By adding the motives to the model, we were able to explain a large part of the unexplained heterogeneity in the “base” ORP model. In addition to the insights gained, this argues for the application of this model approach to clarify questions of this type. The limitation is the significantly higher calculation effort compared to the “base” model.

8. Discussion and Conclusions

In urban areas, car use is often hindered by parking problems and congestion. In addition, good alternatives such as public transit and cycling are often existing. Nevertheless, many people own a car and use it regularly. With this study, we considered not only hard factors such as age, gender and income, but also soft factors such as the instrumental and affective motives for using a car to investigate their impacts on car use frequency. To uncover the different effects, we used an ordered hybrid choice model (OHCM) with a probit kernel, which allows us to consider hard as well as soft factors in the model parallelly. In this section, we discuss the main findings of our study and their implications for policy and planning and address various aspects of our holistic approach.
Regarding sociodemographic characteristics, the influence of age on the frequency of use has to be emphasized. People over the age of 30 were more likely to use a car more often. However, this could not be attributed to the affective motive. We conclude that in both cities no age effect based on the affective motive can be observed. Young people did not use the car less often than older people. We suggest that this is not determined by an aversion to driving but rather because they do not need a car in their current life situation. For transport planning, this results in a constant demand of car travel, as a flattening of use in the near future due to the aging of the younger generation cannot be expected. Further, the availability of a car in the household was a significant aspect regarding car use frequency. Individuals with permanent access to a car used it more frequently. This effect was strengthened by premium cars in the household, what is also confirmed by Niklas et al. [40]. Furthermore, in Berlin, for example, car ownership is promoted by a privileged residential parking (€10 per year). Based on this people have no financial motivation to abandon their cars beyond the maintenance costs. It may be an option for policy makers to rise parking costs even for residents to initiate people’s decision making process regarding car ownership. A further important policy measure that can be derived from this is the reduction of car ownership through various alternatives such as premium car sharing. For this purpose, pilot projects such as “Neue Mobilität Berlin” with their implemented “summer fleet” have been launched [41]. A comparable project example dealing with the results of breaking habitual car use for a defined period of time is provided by Sucha et al. [42]. Their results support the hypotheses and policy recommendations written above: financial aspects are not the main factor that lead to an abandonment of cars. Much more the aspect of comfort has to be focused. For example, in form of the difficulty to find a parking spot or being flexible enough with other modes of transport than the car. The perceived comfort of car use is still a relevant aspect for car travel. If, first, public transit can achieve the status as convenient and time-saving mode of transportation and, second, people experience this, a change in habitual behavior may be possible. For this reason, practical projects like this can support people who are thinking about reducing their car use in the long-term implementation of a car-free lifestyle. All above, a socially fair pricing of roads or parking in the city centers can reduce car use and relieve the roads. An additional and highly relevant finding in our study was that almost no difference between people from Berlin and San Francisco could be determined, certainly not among car users. This can be explained by the similar mobility culture in both cities. People from Berlin had a higher influence on instrumental motives than people from San Francisco (see Table 4B), but this had only a very low effect on car use frequency.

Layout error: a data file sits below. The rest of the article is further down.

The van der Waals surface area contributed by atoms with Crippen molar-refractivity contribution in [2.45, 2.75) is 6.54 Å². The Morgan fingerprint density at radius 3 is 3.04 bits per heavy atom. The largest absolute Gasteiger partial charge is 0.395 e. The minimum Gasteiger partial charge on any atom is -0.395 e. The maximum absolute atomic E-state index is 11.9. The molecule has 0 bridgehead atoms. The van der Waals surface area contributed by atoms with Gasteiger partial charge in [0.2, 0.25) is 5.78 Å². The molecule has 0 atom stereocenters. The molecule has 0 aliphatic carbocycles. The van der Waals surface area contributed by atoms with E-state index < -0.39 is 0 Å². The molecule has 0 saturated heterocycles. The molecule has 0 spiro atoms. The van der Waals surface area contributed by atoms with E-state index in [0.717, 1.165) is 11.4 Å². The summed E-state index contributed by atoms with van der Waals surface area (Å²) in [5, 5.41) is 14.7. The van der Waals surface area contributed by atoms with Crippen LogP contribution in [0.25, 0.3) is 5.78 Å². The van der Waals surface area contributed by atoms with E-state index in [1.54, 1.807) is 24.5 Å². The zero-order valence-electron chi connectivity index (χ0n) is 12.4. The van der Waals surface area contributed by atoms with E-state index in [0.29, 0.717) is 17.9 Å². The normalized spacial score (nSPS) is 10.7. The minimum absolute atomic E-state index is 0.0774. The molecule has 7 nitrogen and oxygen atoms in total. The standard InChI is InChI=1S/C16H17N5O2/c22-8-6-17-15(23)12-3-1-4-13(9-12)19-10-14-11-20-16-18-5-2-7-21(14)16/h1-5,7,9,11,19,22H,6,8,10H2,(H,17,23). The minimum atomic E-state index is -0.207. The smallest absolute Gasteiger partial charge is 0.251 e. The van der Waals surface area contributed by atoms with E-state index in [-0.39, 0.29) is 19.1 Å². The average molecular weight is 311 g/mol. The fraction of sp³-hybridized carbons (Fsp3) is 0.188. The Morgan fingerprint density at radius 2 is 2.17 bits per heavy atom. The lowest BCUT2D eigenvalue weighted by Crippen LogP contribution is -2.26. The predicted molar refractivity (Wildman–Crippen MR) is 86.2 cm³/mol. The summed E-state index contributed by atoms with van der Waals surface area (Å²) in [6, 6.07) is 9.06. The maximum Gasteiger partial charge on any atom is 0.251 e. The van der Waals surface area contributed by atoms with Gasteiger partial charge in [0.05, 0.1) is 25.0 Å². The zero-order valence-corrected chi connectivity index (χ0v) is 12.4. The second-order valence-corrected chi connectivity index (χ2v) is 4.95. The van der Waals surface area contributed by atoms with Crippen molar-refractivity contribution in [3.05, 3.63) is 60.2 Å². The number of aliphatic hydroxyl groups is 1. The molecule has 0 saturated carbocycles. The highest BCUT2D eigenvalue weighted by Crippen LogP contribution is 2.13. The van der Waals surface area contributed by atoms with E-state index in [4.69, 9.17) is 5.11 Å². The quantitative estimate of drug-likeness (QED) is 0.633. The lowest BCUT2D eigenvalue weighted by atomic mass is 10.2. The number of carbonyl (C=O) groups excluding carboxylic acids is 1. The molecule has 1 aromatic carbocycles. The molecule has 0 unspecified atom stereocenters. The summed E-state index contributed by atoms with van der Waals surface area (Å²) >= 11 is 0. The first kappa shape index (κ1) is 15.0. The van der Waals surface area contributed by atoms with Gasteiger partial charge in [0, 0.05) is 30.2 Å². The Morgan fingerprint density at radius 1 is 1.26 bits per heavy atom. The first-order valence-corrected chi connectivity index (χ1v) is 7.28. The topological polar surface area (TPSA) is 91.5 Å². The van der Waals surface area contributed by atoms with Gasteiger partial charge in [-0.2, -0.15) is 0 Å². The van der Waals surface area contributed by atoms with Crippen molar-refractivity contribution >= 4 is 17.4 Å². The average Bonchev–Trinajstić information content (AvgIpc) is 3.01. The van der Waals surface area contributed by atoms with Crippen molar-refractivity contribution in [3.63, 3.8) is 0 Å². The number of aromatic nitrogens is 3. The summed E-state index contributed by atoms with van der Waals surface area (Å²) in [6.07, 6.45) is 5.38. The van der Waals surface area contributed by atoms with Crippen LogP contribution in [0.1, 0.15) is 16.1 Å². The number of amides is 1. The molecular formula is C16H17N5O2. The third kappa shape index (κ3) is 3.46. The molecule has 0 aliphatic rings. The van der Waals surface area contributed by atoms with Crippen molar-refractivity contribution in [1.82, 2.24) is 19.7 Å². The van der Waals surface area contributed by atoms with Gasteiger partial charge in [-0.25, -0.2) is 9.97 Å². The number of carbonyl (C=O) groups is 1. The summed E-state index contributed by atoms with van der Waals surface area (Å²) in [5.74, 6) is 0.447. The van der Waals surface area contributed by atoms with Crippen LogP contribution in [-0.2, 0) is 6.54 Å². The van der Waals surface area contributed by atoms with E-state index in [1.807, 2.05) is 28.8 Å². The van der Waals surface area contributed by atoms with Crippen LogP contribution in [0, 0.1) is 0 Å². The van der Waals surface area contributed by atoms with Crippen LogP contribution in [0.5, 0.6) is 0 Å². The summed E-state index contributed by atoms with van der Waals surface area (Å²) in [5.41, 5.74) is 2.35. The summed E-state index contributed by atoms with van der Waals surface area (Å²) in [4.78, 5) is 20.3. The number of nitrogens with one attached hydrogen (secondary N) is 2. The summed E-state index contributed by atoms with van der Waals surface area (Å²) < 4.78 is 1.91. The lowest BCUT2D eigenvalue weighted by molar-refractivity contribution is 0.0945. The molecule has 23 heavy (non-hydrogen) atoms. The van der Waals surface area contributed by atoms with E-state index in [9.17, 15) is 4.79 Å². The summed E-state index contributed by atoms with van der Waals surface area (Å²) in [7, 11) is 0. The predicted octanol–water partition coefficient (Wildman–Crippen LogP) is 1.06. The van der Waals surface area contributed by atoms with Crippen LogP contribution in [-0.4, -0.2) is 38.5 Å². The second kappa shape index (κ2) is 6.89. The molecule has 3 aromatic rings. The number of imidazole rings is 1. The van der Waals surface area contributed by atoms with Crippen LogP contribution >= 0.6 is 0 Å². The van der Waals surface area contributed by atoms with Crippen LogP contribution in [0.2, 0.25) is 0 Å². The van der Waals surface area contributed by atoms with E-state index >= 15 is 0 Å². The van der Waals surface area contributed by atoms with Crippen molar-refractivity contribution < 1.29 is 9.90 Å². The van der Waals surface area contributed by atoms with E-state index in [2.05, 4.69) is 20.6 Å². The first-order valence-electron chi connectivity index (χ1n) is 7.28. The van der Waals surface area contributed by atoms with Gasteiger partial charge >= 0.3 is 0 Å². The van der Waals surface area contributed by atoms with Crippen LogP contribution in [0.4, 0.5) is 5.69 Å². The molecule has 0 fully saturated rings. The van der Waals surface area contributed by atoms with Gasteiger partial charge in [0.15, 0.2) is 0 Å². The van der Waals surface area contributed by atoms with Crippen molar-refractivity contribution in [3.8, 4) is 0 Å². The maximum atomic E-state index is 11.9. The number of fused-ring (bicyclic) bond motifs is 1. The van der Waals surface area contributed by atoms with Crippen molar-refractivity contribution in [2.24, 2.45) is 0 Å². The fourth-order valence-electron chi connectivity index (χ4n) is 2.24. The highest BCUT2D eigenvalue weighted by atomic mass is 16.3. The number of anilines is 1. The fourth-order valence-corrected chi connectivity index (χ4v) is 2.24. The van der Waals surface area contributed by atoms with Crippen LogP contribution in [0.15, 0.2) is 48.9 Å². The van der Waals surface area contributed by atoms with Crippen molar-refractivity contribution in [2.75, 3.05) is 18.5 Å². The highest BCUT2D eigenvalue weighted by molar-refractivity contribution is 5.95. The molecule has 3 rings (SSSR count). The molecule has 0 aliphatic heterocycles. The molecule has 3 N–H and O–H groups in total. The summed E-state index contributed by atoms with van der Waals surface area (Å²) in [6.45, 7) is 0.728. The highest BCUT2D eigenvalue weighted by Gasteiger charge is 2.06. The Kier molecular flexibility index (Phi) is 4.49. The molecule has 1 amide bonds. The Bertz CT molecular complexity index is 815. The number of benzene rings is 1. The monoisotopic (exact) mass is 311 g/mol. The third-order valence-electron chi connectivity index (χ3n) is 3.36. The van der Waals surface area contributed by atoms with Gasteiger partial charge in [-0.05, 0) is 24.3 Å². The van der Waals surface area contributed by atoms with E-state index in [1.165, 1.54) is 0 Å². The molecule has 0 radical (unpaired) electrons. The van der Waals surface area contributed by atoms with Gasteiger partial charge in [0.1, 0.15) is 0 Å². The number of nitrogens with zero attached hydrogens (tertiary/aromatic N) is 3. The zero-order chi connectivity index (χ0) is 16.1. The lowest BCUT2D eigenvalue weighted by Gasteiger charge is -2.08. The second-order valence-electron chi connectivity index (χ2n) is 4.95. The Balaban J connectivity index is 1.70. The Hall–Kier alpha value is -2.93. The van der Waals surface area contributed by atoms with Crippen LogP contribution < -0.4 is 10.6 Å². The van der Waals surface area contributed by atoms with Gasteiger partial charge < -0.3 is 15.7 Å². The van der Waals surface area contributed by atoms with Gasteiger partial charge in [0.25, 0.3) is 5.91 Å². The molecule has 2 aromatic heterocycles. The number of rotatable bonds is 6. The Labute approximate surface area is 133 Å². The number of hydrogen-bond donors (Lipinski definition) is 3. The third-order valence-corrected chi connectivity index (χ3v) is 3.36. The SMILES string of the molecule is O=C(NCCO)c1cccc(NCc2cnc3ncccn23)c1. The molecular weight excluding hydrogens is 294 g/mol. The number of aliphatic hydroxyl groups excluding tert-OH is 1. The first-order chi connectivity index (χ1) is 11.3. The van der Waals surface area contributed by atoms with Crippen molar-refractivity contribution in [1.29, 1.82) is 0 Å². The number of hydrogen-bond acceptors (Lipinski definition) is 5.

When considering long-distance travel, we found that more local-oriented people were more likely to use a car in everyday travel. Their behavior was characterized with many daytrips, such as visits or leisure activities outside the environment they are moving usually. In contrast, people who performed longer trips with overnight stays were less likely to use a car for everyday travel. They did not need a car in everyday situations, but only for occasional events in long-distance travel. Attractive car rental offers could reduce car ownership in this case because some of them have a car just for long-distance travels with overnight stays such as visiting parents in another city.
With respects to spatial effects, we found that a good public transit service reduced the use frequency of cars. As a result, a well-operating public transit system is the minimum requirement for cities to solve their traffic problems and to reduce emissions. This insight is generally not new. However, the results in the OHCM show the differences in terms of accessibility, which also exist in the two modern cities. Not all persons have the same access in the urban area, and we suggest that this has also an immediate effect on car use in modern cities. In contrast to existing studies where urban, suburban or rural areas have been compared with each other, we found that differences were also visible in urban areas.